Ishwardi in Pabna district of Bangladesh is not a village anymore. The frantic pace of construction at the Rooppur Nuclear Power Plant Project has impacted the lives of its denizens and has transformed the village into sub-urban area within a short span of time.
The ‘radical transformation’ of Ishwardi, as the experts have been calling it, can be perceived in all fields – economic, social and infrastructure. The mofussil village of earlier times now remains awake throughout the day and night as the construction work for Bangladesh’s first nuclear power plant continues relentlessly. Besides the construction workers, the small village is brimming with scientists and specialists both from Bangladesh and abroad.
“The construction has just started causing a radical transformation of the area. The communication system of the area has been upgraded. The project has created many job opportunities not only for the local inhabitants, but also for the people from other parts of the country,” Chairman of the Nuclear Engineering department of the Dhaka University Shafiqul Islam told Nuclear Asia.
The main project sprawls in an area of 1.5 thousand acres. Massive machinery are deployed at the construction site, which is visible from a distance. The first stage of the construction has been completed. Many 20-storey buildings are being constructed near the project area and Russian experts have moved into the residential buildings.
The escalated economic activities in the area have upgraded the living standard of the local people. Some have even started small and medium scale business. The observers feel the RNPP has started to have a positive impact on the socioeconomic conditions of the region.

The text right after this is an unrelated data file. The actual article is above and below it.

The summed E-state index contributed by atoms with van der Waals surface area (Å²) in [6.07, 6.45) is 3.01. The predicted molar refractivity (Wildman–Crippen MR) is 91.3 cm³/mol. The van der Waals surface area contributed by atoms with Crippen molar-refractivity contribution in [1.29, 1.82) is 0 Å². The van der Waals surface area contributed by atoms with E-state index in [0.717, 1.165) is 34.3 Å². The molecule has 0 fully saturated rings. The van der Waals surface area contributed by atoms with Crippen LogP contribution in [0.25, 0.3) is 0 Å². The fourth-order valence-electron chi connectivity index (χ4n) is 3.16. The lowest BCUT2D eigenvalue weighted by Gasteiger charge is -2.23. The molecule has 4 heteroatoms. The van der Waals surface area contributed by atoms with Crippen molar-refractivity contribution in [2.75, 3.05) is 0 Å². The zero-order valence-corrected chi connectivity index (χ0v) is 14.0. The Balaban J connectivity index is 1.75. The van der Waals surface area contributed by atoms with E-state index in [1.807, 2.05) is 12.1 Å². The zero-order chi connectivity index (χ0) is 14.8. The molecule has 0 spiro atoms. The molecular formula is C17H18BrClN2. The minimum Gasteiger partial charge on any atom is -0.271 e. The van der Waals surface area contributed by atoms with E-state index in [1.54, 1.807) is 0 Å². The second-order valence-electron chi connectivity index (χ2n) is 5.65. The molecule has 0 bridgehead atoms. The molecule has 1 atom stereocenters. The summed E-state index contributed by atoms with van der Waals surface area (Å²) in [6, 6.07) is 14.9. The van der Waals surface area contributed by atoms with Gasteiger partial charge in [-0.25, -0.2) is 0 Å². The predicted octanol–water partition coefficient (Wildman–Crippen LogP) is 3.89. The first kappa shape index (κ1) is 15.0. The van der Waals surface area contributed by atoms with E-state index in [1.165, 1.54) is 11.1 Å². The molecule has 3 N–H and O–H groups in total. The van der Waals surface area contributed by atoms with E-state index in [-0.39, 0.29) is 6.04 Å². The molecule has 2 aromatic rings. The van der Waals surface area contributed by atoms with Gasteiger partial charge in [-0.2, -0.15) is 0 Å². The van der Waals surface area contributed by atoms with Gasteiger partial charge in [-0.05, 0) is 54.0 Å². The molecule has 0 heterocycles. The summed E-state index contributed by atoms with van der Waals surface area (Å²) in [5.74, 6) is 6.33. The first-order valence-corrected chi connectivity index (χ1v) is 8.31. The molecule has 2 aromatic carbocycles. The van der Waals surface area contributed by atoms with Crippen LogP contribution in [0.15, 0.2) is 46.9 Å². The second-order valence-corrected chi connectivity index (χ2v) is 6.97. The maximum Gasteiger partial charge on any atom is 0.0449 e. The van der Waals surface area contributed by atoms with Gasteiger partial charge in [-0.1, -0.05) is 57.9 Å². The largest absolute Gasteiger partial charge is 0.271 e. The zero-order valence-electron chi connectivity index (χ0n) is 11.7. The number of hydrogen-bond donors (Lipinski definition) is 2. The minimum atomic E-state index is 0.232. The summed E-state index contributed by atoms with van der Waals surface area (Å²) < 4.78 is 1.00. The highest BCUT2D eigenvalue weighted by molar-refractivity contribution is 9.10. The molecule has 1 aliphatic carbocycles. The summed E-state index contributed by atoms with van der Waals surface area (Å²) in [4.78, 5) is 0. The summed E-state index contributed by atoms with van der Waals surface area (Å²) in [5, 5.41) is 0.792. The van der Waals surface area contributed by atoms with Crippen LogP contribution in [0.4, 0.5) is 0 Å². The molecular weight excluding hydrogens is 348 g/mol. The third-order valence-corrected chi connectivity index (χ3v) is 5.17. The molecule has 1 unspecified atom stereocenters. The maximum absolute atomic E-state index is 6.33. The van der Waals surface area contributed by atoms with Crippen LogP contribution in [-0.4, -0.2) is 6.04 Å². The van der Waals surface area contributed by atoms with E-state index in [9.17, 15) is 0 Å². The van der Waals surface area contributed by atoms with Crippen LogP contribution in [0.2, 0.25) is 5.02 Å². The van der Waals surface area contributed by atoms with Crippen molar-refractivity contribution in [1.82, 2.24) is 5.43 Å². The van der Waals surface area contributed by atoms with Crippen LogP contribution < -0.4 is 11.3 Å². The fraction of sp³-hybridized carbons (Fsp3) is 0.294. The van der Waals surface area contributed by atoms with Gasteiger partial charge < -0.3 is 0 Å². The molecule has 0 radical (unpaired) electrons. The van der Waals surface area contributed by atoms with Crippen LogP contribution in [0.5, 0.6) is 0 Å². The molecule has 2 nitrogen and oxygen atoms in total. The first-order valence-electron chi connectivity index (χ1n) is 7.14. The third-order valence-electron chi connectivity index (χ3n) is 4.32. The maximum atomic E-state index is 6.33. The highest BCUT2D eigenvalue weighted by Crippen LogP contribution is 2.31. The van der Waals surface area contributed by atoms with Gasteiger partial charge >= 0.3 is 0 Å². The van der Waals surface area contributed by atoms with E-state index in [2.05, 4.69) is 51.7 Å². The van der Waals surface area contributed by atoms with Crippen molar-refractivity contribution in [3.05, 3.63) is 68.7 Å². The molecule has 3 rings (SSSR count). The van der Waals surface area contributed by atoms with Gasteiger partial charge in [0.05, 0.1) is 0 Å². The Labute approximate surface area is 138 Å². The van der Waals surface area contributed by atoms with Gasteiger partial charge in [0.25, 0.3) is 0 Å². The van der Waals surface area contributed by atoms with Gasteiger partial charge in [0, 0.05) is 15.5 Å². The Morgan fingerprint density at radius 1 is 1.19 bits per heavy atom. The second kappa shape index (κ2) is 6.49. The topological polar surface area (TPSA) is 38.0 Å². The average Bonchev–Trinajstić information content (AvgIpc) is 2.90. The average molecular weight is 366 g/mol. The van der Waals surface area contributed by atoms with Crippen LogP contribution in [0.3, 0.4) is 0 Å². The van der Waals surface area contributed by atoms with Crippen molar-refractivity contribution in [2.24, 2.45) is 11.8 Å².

“You will see a lot of cycles around the areas, which will give you an idea on how many people have found their livelihood for this project,” Chief Engineer of the Ishwardi upazilla Md. Enamul Kabir said. He, however, added that large and heavy trucks carrying goods for the project have been causing damage to the regular roads and contended that these carriers should stick to the designated roads.
The Project Director of the RNPP project and Managing Director of Nuclear Power Company of Bangladesh Dr. Mohammad Shaukat Akbar said that the project development is on schedule and it has completed its first stage of construction already. Laboratory and workshops are being built besides the core construction. Around one thousand people, including locals and Russians, are currently working at the project site.
The former chairman of Atomic Energy Commission M Ali Zulkarnain also sounded optimistic regarding the economic impact of the RNPP project. “A big project like RNPP is likely to change the fortune of the countrymen. Many of the large enterprises and the companies of the country are involved in the development of this project while it has also created job opportunities for individuals and opportunities for small businesses as well,” Zulkarnain said. “You might not recognize the area after 10 years from now on which will be caused by the current transformation,” he added.
Science secretary Anwar Hossain also contended that “directly and indirectly” the project has been creating lot of job opportunities for the local inhabitants.